Hoover Institution gets papers of late Chief Justice Rehnquist
William Rehnquist, far left, who served as chief justice of the United States for nearly two decades, poses for a picture taken in 1981 at an event celebrating the confirmation of Sandra Day O’Connor to the Supreme Court.
The papers of William H. Rehnquist, who served as the country's chief justice from 1986 until his death in 2005, have been donated to the Hoover Institution Archives.
Rehnquist earned his bachelor's, master's and law degrees from Stanford and was a member of the Hoover Institution Board of Overseers before being nominated to the Supreme Court by President Richard Nixon in 1971. He was sworn in as an associate justice in early 1972, and was nominated as chief justice 14 years later by President Ronald Reagan. Only seven other justices exceeded his 33 years on the court.
The Rehnquist collection includes case-related materials, speeches, personal correspondence, drafts and notes on the many books he wrote, as well as in-chambers correspondence among the justices. Portions of the collection will remain closed indefinitely, but some sections of the collection will be made available to researchers.
The papers from the 1972 and 1973 Supreme Court terms will be opened to researchers on Nov. 17. Papers from the 1974 Supreme Court term and Rehnquist's correspondence files from 1972 through 2005 will be opened by Jan. 5, 2009.
Some of Rehnquist's personal material, memorabilia and artifacts have been sent to the Rehnquist Center at the University of Arizona.
"Chief Justice Rehnquist's collection will enhance Hoover's reputation as a major repository for materials on the U.S. government during the latter part of the 20th century, and we believe researchers will find it to be an important resource for examining judicial decision making covering the chief justice's more than 30 years on the Supreme Court," said Hoover Director John Raisian. "We are pleased that Chief Justice Rehnquist's papers are coming full circle back to Stanford, where he began his illustrious legal career."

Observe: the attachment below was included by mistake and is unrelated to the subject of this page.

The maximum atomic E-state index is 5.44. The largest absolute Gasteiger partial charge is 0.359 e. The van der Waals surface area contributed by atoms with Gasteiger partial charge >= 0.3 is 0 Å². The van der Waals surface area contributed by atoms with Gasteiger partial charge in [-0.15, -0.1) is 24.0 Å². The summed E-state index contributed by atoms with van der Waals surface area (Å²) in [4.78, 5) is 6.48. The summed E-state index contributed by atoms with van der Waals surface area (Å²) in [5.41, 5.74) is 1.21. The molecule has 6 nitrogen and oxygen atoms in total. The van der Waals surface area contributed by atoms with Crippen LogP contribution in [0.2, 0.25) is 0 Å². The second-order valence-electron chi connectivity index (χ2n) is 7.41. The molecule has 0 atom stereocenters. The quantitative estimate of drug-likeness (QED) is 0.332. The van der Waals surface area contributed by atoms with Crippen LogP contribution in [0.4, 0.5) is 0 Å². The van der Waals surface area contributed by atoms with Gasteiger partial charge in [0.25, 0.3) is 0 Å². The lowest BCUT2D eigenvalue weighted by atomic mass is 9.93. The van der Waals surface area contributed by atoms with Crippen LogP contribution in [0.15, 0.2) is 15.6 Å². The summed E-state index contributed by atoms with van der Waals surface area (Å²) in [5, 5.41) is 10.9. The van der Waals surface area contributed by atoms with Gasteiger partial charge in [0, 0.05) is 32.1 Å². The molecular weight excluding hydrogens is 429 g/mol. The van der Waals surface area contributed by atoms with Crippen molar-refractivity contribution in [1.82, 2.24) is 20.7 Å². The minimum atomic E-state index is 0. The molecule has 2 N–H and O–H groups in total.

Born in 1924 and raised in Milwaukee, Rehnquist served in the Army Air Force in North Africa during World War II. After the war, he attended Stanford on the GI Bill and met his future wife, Natalie, also a Stanford student. He graduated at the top of his law school class, which included Sandra Day O'Connor, who served as an associate justice from 1981 until 2006.
Rehnquist served as a law clerk to Justice Robert H. Jackson on the U.S. Supreme Court from 1951 to 1952, and practiced law in Phoenix from 1953 to 1969. He was an assistant U.S. attorney general from 1969 to 1971.
A conservative who held a narrow interpretation of the U.S. Constitution, Rehnquist earned respect for reducing the number of cases the court agreed to hear, streamlining conferences and seeking clear, strongly reasoned opinions.
He was one of two dissenters in the 1973 Roe v. Wade decision that established abortion rights.
In 1999, Rehnquist became the second chief justice in history to preside over a presidential impeachment hearing—that of President Bill Clinton, who was acquitted.
A statement from the Rehnquist family said: "We are pleased to donate our father's papers to Stanford University's Hoover Institution. Stanford is where our parents met as college students, and, though they spent their last decades in Washington, their hearts were always in the West."